Originally published in I amsterdam Magazine (Mar 2019)
Amsterdam’s artistic legacy
Cities around the Netherlands are joining in an immense celebration of Rembrandt’s work, life and influence in 2019, which is 350 years after his death. As the city that Rembrandt spent most of his career in, many of the special exhibitions take place in Amsterdam, along with Haarlem, Leiden, The Hague and Leeuwarden.
At the centre of the festivities, Rembrandt’s 1642 masterpiece, The Night Watch, will undergo an extensive restoration in the Rijksmuseum (and you can see it take place for free with a City Card). But this doesn’t mean it’s behind closed doors. The museum has come up with an innovative procedure that allows visitors to continue to view the painting during the restoration. From July 2019, the painting will be encased in a glass chamber, designed by French architect Jean Michel Wilmotte, as a team of experts research the painting in meticulous detail using advanced computer analysis and use their findings to restore it to its former glory. Best of all, everyone is welcome to tune into the restoration project online.
The Night Watch is one of the most revered paintings in the entire art history canon. Rembrandt broke new ground with his technique and subject matter, telling an evocative story through portraiture, which was traditionally stiff and stoic. Rembrandt arranged his military figures in a loose ‘energetic’ composition, depicting the characters in action. The artist was also fearless in his pursuit of exploring new techniques, and inspired countless others with his use of chiaroscuro, or dramatic contrasts between light and shadow. He also favoured honest realism and took no prisoners in his lifelike depictions of bodies, features and emotion when painting portraits, portraying his subjects as realistically as possible: a characteristic not entirely appreciated by his critics or indeed patrons.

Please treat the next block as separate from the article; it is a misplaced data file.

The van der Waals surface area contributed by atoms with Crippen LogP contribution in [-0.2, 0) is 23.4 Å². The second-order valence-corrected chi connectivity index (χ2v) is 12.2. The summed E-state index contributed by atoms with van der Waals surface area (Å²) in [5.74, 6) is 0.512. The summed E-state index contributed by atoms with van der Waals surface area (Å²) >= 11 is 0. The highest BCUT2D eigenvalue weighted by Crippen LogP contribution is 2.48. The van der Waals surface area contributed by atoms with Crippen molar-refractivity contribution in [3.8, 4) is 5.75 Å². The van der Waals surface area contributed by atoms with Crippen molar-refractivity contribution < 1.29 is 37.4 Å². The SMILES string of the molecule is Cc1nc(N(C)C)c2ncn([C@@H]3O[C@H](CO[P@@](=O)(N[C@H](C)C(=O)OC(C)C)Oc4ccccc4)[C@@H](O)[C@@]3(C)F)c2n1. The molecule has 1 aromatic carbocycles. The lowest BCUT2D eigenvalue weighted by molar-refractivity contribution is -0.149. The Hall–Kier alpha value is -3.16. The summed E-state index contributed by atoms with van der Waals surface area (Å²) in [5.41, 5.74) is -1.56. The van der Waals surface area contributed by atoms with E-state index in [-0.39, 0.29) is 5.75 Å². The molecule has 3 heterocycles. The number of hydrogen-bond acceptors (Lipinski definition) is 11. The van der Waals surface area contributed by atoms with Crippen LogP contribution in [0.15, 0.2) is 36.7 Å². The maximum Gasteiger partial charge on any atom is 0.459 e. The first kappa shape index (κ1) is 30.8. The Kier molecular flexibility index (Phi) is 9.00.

The original influencer
Rembrandt supported the income he made from selling paintings by teaching art classes. His students such as Govert Flinck and Ferdinand Bol became well respected Dutch artists in their own right. It’s estimated that Rembrandt taught as many as 50 students during his career, meaning that his studio was one of the busiest art enterprises of the 17th century.
However, you needn’t live in the same century as Rembrandt to learn from him. Many generations of artists have been influenced by his work – from subject matter to lighting. Several contemporary Dutch photographers are evidence of Rembrandt’s influence continuing to thrive. Hendrik Kerstens’ work emulates Rembrandt’s portraiture in a series of photographs of his daughter, Paula and Margriet Smulders’ theatrical artworks featuring flowers, fabric, water and ink take inspiration from Rembrandt’s dramatic lighting. Rembrandt and other Dutch masters are also noticeable influences in the work of Sasha Goldberger, Carla van de Puttelaar, Desiree Dolron and Hellen van Meene. Furthermore, the term ‘Rembrandt lighting’ is commonly used in modern photography studios, describing a set up using a light and reflector to create a dramatic effect. British artist Glenn Brown is another who took artistic cues from Rembrandt. His playful appropriations of well-known paintings and etchings were showcased in a solo exhibition at the Rembrandt House Museum in 2017.